Lesvos has long been a top birding destination, but Richard Brooks argues that its neighbor island Lemnos is at least as good, if not better.
As our plane taxied along the runway we were aware of a number of small dots lining the airport perimeter fence. On closer inspection they turned out to be a huge flock of Red-footed Falcons, accompanied by a number of Lesser Kestrels and the odd Common Buzzard for good measure.
Seen from the air, the adjoining wetlands were festooned with an assortment of white blobs, which metamorphosed into Greater Flamingos, Little Egrets and dancing flocks of Whiskered and White-winged Black Terns daintily skimming the water. Small parties of handsome drake Garganey and several Ruddy Shelduck were feeding, and larger numbers of iridescent Glossy Ibises seemed omnipresent.
Waders were much in evidence, and on one small pool an elegant Marsh Sandpiper was feeding alongside a Green and two Wood Sandpipers, flanked by several Ruff and Greenshank. Every few minutes small groups of Purple Herons would lift up out of the vegetation, usually flushed by a quartering Marsh or Montagu’s Harrier, as were often sizeable mixed flocks of Black-headed and Blue-headed Wagtails. The jangle of Corn Buntings was everywhere and dapper male Northern Wheatears performed from regular song posts — all in all, not too bad for our first 24 hours.
One could be forgiven for thinking this evocative scene took place on the Greek island of Lesvos, but in fact it was the first of many bird-filled days spent exploring the neighbouring and rarely visited island of Lemnos, some 80 miles to the north-west, which we accessed via a 30-minute internal flight from Lesvos.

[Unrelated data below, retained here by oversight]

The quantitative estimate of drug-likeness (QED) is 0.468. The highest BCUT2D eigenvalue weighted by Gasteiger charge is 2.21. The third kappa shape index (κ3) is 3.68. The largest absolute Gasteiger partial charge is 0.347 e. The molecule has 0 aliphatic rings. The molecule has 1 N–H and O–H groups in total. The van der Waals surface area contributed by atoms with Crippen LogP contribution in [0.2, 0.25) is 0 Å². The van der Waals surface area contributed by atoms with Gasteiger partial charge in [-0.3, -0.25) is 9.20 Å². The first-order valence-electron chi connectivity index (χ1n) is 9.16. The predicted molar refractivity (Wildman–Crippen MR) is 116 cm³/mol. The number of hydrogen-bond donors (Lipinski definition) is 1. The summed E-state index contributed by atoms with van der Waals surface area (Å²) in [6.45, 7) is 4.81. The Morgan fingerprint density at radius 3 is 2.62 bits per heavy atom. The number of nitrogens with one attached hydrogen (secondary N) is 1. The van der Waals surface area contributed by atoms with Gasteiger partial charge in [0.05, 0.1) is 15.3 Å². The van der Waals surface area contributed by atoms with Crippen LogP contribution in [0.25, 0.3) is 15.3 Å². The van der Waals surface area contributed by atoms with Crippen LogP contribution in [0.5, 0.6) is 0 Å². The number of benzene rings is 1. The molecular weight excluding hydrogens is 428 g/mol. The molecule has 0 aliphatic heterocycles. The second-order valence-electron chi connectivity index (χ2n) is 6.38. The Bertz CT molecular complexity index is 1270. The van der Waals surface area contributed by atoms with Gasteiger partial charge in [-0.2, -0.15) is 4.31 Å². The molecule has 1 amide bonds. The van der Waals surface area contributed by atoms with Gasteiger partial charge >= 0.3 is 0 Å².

In spite of its smaller size (184 square miles compared to 629), this impressive island holds both the largest airport and the largest natural salt lake in the Aegean; Lake Aliki is especially important for Greater Flamingo, Shelduck, Ruddy Shelduck, Avocet and Kentish Plover. There are several other extremely productive wetlands: Asprolimni and Hortalimni in the east and Diapori Marsh, the wader-friendly tidal inlet of Pedino Bay and the reservoir known as Fragma (meaning dam) in the south-west; not to mention the extensive area of seasonal coastal wetlands and river mouths running south-east from the airport almost to the port of Moudros.
The island lacks the pinewoods and olive groves found on Lesvos — and hence birds such as woodpeckers and nuthatches — and reaches a maximum height of just 430 m, therefore possessing far fewer of the rugged uplands of its neighbour, with their associated specialities such as buntings, Short-toed Eagle, Rock Sparrow and Western Rock Nuthatch. However, this is in no small part compensated for by its picturesque and unspoilt beaches, extensive dune complexes and, in spring, its flower-filled and insect-rich plains and meadows. Dotted with clumps of oak and small thickets, these provide a wealth of food and shelter for passing migrants — often welcome, as it can be quite windy at times.